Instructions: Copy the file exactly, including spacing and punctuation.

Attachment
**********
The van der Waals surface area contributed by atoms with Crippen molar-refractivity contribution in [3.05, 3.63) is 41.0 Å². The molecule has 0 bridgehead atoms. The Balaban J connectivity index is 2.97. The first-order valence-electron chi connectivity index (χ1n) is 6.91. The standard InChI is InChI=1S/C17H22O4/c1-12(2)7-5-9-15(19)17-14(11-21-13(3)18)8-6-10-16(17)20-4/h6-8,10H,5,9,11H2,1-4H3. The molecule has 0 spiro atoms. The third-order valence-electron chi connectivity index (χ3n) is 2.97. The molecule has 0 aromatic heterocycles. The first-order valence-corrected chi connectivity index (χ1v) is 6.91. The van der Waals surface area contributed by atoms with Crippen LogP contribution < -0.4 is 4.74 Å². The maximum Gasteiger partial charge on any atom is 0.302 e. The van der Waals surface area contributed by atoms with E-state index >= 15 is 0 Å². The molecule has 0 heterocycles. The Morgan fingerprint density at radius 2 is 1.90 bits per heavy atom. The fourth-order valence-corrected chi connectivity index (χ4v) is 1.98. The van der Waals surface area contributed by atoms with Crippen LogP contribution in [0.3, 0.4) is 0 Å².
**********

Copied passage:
The van der Waals surface area contributed by atoms with Crippen molar-refractivity contribution in [3.05, 3.63) is 41.0 Å². The molecule has 0 bridgehead atoms. The Balaban J connectivity index is 2.97. The first-order valence-electron chi connectivity index (χ1n) is 6.91. The standard InChI is InChI=1S/C17H22O4/c1-12(2)7-5-9-15(19)17-14(11-21-13(3)18)8-6-10-16(17)20-4/h6-8,10H,5,9,11H2,1-4H3. The molecule has 0 spiro atoms. The third-order valence-electron chi connectivity index (χ3n) is 2.97. The molecule has 0 aromatic heterocycles. The first-order valence-corrected chi connectivity index (χ1v) is 6.91. The van der Waals surface area contributed by atoms with Crippen LogP contribution < -0.4 is 4.74 Å². The maximum Gasteiger partial charge on any atom is 0.302 e. The van der Waals surface area contributed by atoms with E-state index >= 15 is 0 Å². The molecule has 0 heterocycles. The Morgan fingerprint density at radius 2 is 1.90 bits per heavy atom. The fourth-order valence-corrected chi connectivity index (χ4v) is 1.98. The van der Waals surface area contributed by atoms with Crippen LogP contribution in [0.3, 0.4) is 0 Å².